The development of long-term projects is never straightforward; sometimes, a team might need to test a new feature, work on an update, or make some subtle tweaks. Branching is a core aspect of using Git that allows developers to experiment without breaking the entire project. In this article, you’ll learn how to switch branches in Git.
What is Branching in Git?
Branching in Git is the process of creating an independent line of development that is connected to a source project. Git branches allow you to have multiple isolated lines of development that do not interfere with the main program. The default and primary branch used in Git is the main or master branch; you can create many other branches from that branch which can be merged into the master when you’re satisfied with the work you’ve done.
To create a new branch on Git, you need to run the
git branch command followed by the name you want to give the new branch; for instance:
$ git branch new-branch
The above example creates a new branch called ‘new-branch’ from the main branch. You will create the new branch at the exact commit point you have just branched off.
You can check the branches you have in a repository by running the
git branch command without putting a name in front of it. The command line will display a list of branches; an asterisk will be in front of your active branch.
Switching Branches In Git
The ability to create branches in Git gives you lots of versatility and control over the flow of your work and the freedom to try new things. You can work on multiple branches simultaneously without affecting one another, which can be done by switching between branches. When you switch to a particular branch, every new commit will only reflect on that branch.
There are a couple of ways to switch branches in Git.
Switch Branch Using The Switch Command
The first means of switching branches on Git is through the switch command. You can use the switch command by typing
git switch followed by the name of the branch that you want to switch to; for instance:
$ git switch new-branch
The above command will make the ‘new-branch’ branch the active branch with which you’re working. You have to make sure that the branch name you’re putting in front of the
git switch command exists; if not, you will receive the following error message:
fatal: invalid reference: non-existing-branch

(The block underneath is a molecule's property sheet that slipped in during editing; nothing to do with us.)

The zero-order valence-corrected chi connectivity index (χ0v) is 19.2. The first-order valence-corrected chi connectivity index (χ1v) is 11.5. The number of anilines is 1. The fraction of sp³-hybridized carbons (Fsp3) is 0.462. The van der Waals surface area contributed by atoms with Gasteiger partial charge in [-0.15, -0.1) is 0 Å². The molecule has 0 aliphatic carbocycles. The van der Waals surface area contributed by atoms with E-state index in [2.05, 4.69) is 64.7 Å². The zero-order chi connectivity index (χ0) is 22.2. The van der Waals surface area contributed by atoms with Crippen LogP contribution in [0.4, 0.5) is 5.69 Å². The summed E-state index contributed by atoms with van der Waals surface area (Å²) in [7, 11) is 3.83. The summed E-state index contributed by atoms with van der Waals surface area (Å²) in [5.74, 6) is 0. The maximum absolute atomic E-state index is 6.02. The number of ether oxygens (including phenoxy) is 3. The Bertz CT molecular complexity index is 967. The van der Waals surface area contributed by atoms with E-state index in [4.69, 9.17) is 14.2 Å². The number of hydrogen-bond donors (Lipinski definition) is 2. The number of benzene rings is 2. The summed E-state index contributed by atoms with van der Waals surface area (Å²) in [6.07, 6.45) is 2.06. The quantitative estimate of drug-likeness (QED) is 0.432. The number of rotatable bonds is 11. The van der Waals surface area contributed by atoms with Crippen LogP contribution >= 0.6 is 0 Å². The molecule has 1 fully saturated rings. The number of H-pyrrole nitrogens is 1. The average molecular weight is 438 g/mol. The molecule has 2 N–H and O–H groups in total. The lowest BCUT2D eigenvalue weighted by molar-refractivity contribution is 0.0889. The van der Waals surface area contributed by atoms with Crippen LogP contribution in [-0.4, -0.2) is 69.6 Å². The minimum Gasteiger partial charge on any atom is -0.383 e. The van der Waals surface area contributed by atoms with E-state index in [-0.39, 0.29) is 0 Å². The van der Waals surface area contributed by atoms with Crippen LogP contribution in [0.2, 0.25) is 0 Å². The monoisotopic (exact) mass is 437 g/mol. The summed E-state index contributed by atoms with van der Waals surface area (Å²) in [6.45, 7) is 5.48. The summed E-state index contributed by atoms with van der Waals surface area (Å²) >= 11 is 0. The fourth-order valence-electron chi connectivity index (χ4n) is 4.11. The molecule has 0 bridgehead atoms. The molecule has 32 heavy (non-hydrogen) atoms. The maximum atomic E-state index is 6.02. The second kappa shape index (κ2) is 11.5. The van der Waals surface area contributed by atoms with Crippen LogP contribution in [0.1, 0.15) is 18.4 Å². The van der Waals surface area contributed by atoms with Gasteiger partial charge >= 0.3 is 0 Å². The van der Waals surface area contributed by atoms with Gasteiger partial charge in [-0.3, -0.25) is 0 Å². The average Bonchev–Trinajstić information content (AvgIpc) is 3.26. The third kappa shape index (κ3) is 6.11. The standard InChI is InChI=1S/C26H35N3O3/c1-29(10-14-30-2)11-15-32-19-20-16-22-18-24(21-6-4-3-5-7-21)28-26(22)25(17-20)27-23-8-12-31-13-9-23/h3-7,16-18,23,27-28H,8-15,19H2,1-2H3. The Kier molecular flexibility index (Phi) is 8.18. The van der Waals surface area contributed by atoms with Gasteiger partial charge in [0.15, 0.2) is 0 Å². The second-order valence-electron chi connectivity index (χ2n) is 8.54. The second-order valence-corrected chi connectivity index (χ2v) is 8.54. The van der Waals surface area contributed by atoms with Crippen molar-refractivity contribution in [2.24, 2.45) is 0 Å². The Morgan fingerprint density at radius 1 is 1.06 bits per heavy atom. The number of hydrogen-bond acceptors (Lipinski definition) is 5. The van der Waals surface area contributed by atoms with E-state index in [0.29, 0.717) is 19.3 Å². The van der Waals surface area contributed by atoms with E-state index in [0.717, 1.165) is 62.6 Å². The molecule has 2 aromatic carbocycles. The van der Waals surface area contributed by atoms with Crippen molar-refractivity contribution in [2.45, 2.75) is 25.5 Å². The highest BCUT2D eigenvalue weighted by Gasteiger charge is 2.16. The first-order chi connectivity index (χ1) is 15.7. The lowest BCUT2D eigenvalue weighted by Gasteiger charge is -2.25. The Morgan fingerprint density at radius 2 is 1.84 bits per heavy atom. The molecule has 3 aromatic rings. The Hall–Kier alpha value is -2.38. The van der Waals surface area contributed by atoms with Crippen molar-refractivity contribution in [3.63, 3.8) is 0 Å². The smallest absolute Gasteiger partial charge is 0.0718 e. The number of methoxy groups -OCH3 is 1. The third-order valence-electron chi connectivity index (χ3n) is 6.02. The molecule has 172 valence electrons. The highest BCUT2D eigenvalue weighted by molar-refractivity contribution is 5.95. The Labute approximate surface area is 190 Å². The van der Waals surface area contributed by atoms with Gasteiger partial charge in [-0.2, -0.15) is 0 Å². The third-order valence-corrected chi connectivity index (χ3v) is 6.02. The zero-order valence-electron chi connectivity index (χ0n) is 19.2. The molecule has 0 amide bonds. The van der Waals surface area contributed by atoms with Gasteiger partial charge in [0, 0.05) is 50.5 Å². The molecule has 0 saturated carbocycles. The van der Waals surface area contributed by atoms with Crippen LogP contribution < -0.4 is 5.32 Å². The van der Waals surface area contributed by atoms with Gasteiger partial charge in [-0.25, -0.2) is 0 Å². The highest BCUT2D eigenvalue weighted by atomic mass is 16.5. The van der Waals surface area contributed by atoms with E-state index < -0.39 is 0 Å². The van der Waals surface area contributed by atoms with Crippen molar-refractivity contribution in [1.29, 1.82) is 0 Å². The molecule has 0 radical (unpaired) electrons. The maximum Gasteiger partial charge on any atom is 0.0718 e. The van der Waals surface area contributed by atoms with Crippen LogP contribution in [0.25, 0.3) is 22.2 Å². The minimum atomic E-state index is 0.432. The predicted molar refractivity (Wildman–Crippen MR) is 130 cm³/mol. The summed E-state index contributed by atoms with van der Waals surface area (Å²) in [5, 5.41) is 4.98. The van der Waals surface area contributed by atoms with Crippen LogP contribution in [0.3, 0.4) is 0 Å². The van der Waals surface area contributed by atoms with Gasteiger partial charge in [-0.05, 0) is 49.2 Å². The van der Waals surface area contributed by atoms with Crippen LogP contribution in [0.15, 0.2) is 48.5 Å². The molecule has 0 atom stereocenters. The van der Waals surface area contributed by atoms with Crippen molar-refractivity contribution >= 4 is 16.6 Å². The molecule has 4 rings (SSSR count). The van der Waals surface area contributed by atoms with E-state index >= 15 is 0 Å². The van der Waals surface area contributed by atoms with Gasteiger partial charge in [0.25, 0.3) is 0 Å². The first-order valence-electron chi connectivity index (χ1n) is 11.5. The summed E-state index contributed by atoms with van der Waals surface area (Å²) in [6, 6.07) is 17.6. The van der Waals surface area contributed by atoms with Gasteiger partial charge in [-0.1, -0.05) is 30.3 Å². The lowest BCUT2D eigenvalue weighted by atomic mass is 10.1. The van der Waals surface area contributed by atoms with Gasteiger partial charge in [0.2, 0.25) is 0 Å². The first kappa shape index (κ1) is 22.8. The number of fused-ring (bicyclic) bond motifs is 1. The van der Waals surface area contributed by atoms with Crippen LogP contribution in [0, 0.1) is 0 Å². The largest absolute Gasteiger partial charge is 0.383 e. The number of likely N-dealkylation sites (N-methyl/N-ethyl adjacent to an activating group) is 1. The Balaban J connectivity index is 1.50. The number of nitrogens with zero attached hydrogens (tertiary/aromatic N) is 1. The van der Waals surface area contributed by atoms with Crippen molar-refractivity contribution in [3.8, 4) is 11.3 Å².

To prevent the above error, you can simultaneously create and switch to a branch that doesn’t exist by adding the
-c flag and the new branch name to the
git switch command. For instance:
$ git switch -c new-branch
You should get a success message saying
Switched to a new branch 'new-branch'; this confirms that you have created the new branch and switched to it.
Switch Branch Using The Checkout Command
The git checkout command is a versatile Git command that you can also use to switch git branches. You can use the checkout command by typing
git checkout, followed by the name of the branch to which you want to switch. For instance, here’s how we’ll switch from the new-branch branch to the main branch:
(new-branch)$ git checkout main
You will receive a message saying
Switched to branch 'main', indicating that you have switched to the specified branch.
As with using the
git switch command, you have to ensure that the branch you want to switch to exists; if not, you will get the following error message:
error: pathspec 'new-branch' did not match any file(s) known to git
Alternatively, you can choose to simultaneously create and switch to a new branch using
git checkout; in this case, you will need to put the
-b flag and the new branch name in front of the command. An example is this:
$ git checkout -b another-branch
The above command will create a new branch called ‘another-branch,’ which will be the new active branch.
If you want to return to the last branch you worked on; you can do that by using the following command:
$ git checkout -
Checkout To Specific Commit
Whenever you use the
git checkout command to switch to or create a new branch, you start from the most recent commit. However, you can choose to checkout to a specific commit and even create a new branch.
You will put the commit SHA in front of the
git checkout command instead of a branch name to checkout to a specific commit. The SHA of the commit is the hash of the commit information and is unique for every commit.
You can find out the SHA of a commit by switching to the branch where you made the commit. Once you’re in the specified branch, you should use the
git log command. You will find the SHA of each commit located after the ‘commit’ message, like this:
Once you have the commit SHA, you should paste it in front of the
git checkout command like this:
$ git checkout 36ab1fe04727b7777f8ba0084e00a9ec808d6d39
The message you will get after executing this command is as follows:
You are in 'detached HEAD' state. You can look around, make experimental changes and commit them, and you can discard any commits you make in this state without impacting any branches by switching back to a branch. If you want to create a new branch to retain commits you create, you may do so (now or later) by using -c with the switch command. Example: git switch -c <new-branch-name> Or undo this operation with: git switch -
The detached HEAD state mentioned above is an experimental version of the current branch. Changes made in the detached HEAD state will be lost if you don’t save them by creating a new branch.
Read More: How To Clone A Git Repository